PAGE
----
Determinants Of Endowment Spending Rates At Institutions Of Higher Education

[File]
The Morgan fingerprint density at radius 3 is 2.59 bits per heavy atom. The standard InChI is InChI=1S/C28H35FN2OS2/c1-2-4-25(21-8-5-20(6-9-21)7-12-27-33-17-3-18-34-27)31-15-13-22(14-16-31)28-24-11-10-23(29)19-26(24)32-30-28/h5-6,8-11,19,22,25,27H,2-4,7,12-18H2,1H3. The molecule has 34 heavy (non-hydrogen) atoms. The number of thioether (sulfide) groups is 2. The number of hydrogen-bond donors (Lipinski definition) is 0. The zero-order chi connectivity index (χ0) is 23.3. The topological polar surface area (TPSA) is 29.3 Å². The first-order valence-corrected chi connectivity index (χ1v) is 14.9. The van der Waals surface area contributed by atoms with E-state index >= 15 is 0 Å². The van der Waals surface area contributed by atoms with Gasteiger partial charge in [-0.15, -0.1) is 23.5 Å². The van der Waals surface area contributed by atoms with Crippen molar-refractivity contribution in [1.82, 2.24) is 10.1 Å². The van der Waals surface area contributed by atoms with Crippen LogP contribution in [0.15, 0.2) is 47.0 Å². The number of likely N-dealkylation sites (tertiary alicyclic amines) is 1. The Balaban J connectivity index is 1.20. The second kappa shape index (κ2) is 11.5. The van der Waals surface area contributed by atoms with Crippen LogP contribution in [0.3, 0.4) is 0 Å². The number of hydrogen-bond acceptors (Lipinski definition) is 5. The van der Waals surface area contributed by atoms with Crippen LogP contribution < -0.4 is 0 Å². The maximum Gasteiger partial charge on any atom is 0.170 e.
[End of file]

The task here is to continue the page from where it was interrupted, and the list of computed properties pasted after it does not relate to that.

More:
Over the past decade, tuition increased at nearly twice the rate of inflation at colleges and universities across the country. Simultaneously, at elite colleges and universities, endowment values doubled, tripled, or even quadrupled over the same period. Harvard University's endowment was just shy of $9.1 billion at the end of the 1996 fiscal year; by 2008, it was over $36.5 billion. As a result of this trend, institutions of higher education have experienced burgeoning public criticism for "hoarding" their wealth and for failing to spend a greater percentage of their endowments. In January 2008, the United States Senate Finance Committee requested detailed endowment information from the 136 American higher education institutions with endowments greater than $500 million at the end of the fiscal year closing on June 30, 2007. This paper examines the determinants of endowment spending rates and identifies the characteristics of colleges and universities that are associated with spending higher or lower percentages of endowment market values. The analyses include 126 colleges and universities with endowment market values greater than $500 million at the end of the fiscal year closing on June 30, 2007. The results suggest that private institutions, institutions with lower endowment market values, institutions with higher annual giving, institutions with a higher share of expenditures devoted to research, institutions with a higher tuition discount rate, and institutions with more Pell grant recipients spend a greater percentage of endowment market value. The results also suggest that spending policies affect spending rates.
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